There are some unknowns about the newest iteration of the Los Angeles Clippers: Who will start and close games? What will James Harden's presence mean for Russell Westbrook's role? How often will Kawhi Leonard or Paul George initiate offense when Harden is on the court? Will there be more small ball?
Harden won't make his debut until Monday at the earliest, and some of these questions won't be answered without trial and error. On Wednesday, the Clippers simultaneously preached patience and projected confidence that the team would come together.
"We've talked leading up to it," George told reporters following a 130-125 against the Los Angeles Lakers on Wednesday. "The reason why he's here [is] we wanted him here. We all said we think we can make it work, we'll figure it out. But we've obviously gotta practice, we gotta play for us to really get on the same page and understand how to play on the floor with one another."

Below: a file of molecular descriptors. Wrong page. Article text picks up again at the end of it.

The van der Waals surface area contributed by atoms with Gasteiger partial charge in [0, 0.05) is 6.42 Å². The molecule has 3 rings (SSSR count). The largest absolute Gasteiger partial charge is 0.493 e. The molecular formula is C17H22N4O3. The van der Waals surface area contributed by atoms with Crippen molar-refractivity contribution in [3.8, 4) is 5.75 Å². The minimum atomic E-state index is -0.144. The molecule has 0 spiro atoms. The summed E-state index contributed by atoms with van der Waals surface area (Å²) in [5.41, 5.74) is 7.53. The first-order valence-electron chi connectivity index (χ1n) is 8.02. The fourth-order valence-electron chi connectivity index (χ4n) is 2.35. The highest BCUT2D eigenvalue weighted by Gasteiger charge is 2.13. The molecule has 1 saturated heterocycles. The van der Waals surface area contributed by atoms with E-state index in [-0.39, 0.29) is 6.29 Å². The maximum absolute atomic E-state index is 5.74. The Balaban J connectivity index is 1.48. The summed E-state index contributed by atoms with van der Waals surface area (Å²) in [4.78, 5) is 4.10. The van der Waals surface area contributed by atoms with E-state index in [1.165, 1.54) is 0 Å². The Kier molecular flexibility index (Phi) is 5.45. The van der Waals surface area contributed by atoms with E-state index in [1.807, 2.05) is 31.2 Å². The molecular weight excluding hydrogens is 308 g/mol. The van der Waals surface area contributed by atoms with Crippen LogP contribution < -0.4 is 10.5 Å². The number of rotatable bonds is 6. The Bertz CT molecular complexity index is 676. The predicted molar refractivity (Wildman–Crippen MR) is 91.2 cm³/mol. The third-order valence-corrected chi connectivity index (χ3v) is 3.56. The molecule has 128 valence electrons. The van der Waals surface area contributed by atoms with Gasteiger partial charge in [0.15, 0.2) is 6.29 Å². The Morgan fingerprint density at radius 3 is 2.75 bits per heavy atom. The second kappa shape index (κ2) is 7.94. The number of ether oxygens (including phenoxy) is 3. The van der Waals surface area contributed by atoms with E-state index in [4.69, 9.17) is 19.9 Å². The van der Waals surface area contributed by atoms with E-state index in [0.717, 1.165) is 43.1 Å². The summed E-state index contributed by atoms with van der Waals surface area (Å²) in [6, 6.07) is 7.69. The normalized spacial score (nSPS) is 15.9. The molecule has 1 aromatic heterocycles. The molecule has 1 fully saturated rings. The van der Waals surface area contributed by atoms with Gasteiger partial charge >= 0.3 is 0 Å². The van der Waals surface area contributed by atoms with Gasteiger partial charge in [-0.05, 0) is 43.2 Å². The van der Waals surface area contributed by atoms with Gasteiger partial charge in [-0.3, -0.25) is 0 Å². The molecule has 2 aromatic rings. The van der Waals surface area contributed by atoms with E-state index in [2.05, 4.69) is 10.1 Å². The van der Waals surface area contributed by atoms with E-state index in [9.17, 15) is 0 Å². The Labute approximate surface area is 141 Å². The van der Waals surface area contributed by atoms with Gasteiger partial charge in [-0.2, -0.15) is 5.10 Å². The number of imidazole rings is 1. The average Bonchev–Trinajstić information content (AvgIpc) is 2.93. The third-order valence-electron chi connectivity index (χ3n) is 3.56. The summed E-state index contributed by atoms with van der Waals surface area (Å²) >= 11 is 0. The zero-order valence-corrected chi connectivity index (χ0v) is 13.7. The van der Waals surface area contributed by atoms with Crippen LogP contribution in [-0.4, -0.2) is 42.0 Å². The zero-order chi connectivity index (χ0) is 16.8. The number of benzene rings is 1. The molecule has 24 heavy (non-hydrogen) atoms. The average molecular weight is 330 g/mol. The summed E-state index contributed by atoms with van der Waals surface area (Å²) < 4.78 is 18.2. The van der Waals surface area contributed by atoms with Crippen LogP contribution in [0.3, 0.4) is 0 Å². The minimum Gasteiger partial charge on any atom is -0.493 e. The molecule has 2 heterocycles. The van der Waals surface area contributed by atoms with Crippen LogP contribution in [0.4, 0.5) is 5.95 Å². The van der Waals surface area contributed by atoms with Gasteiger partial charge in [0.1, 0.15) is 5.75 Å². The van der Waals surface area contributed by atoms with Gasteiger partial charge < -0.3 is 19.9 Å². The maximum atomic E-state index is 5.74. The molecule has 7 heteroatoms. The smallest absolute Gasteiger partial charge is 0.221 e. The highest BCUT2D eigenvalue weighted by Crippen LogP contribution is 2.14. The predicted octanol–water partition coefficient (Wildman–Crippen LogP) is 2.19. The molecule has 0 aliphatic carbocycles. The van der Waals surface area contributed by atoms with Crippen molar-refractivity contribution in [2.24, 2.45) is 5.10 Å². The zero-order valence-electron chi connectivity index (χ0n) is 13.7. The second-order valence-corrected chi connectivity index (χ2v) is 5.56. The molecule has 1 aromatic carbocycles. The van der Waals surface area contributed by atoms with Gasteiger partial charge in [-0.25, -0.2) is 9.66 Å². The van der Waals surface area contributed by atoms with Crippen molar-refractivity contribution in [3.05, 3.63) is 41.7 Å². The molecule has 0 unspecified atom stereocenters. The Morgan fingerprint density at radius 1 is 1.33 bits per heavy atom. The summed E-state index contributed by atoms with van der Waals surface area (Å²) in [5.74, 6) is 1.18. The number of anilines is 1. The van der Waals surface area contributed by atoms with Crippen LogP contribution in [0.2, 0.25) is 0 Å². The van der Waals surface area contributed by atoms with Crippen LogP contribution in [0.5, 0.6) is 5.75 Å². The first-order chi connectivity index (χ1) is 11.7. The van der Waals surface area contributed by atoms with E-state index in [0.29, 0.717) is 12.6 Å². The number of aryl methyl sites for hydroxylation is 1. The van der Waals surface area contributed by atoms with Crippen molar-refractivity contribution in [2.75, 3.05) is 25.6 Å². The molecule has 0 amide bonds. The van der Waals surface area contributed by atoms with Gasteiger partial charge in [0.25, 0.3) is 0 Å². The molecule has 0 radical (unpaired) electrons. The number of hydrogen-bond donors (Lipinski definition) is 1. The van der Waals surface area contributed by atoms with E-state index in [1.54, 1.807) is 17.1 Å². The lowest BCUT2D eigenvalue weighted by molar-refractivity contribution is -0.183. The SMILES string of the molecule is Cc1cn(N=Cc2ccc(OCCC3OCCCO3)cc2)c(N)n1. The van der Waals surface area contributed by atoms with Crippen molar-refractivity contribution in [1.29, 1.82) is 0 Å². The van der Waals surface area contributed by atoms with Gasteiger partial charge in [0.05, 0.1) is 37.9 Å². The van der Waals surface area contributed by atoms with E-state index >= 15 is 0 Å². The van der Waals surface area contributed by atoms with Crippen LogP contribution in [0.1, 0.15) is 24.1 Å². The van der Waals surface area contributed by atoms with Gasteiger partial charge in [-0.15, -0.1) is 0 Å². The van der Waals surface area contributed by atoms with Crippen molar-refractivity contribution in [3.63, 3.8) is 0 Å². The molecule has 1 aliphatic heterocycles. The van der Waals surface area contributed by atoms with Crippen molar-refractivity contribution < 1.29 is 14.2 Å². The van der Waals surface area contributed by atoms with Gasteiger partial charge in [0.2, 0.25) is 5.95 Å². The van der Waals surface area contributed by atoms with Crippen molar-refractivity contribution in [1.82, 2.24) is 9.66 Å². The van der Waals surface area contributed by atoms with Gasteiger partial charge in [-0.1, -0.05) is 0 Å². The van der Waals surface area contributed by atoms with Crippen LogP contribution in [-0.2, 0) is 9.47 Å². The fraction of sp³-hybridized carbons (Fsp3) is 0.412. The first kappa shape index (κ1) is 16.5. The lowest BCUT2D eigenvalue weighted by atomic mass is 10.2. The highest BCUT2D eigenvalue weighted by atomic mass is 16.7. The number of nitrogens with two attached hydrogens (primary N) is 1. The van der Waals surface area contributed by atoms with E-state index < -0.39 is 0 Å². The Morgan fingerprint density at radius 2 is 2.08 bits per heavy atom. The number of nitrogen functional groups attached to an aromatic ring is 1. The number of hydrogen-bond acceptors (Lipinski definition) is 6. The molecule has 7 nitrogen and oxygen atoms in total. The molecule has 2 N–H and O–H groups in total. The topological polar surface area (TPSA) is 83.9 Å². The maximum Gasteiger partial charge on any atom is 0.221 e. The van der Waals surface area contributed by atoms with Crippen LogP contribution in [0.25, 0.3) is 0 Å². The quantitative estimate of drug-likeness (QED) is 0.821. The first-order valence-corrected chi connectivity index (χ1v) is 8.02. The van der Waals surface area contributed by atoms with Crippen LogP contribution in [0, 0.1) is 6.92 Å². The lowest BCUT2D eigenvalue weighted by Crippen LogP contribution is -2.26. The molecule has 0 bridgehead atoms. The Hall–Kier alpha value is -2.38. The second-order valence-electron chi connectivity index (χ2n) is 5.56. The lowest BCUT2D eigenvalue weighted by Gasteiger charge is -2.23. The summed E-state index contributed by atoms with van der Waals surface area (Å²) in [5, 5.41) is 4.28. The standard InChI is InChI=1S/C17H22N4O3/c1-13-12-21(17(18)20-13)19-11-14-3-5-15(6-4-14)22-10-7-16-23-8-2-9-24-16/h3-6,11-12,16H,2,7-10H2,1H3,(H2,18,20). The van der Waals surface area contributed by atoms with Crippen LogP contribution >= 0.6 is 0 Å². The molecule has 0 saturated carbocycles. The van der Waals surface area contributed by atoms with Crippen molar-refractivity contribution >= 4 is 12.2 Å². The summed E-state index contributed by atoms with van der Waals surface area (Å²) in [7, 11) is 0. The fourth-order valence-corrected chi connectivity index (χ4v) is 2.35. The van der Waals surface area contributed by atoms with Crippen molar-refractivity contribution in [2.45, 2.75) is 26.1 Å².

Clippers president Lawrence Frank and coach Tyronn Lue both pointed to Harden's recent stints with the Brooklyn Nets and Philadelphia 76ers as reasons to believe the former MVP and 10-time All-Star will fit in.
"In Brooklyn, you saw at different moments of the game (when) he'd be strictly a playmaker, and then at times when he'd be with the second unit, he was more of a scorer," Frank told reporters. "And in his first full year in Philly, you saw the pride he took helping make Joel Embiid be the MVP."
Just like the Nets and the Sixers, the Clippers acquired Harden with their eyes on an NBA championship. They have been all-in since Leonard and George arrived in 2019, since which time their backcourt has seen many players come and go -- Reggie Jackson, Luke Kennard, Rajon Rondo, Eric Bledsoe, John Wall, Eric Gordon -- but has never included a playmaker like Harden.
"It was an opportunity to maximize Kawhi and Paul and to give us the highest chance to win," Frank said. "It's our responsibility not just to Kawhi and Paul and to the coaching staff and to the people in the organization, but to our fans to look at every single way where we can raise our ceiling. James is a ceiling-raiser."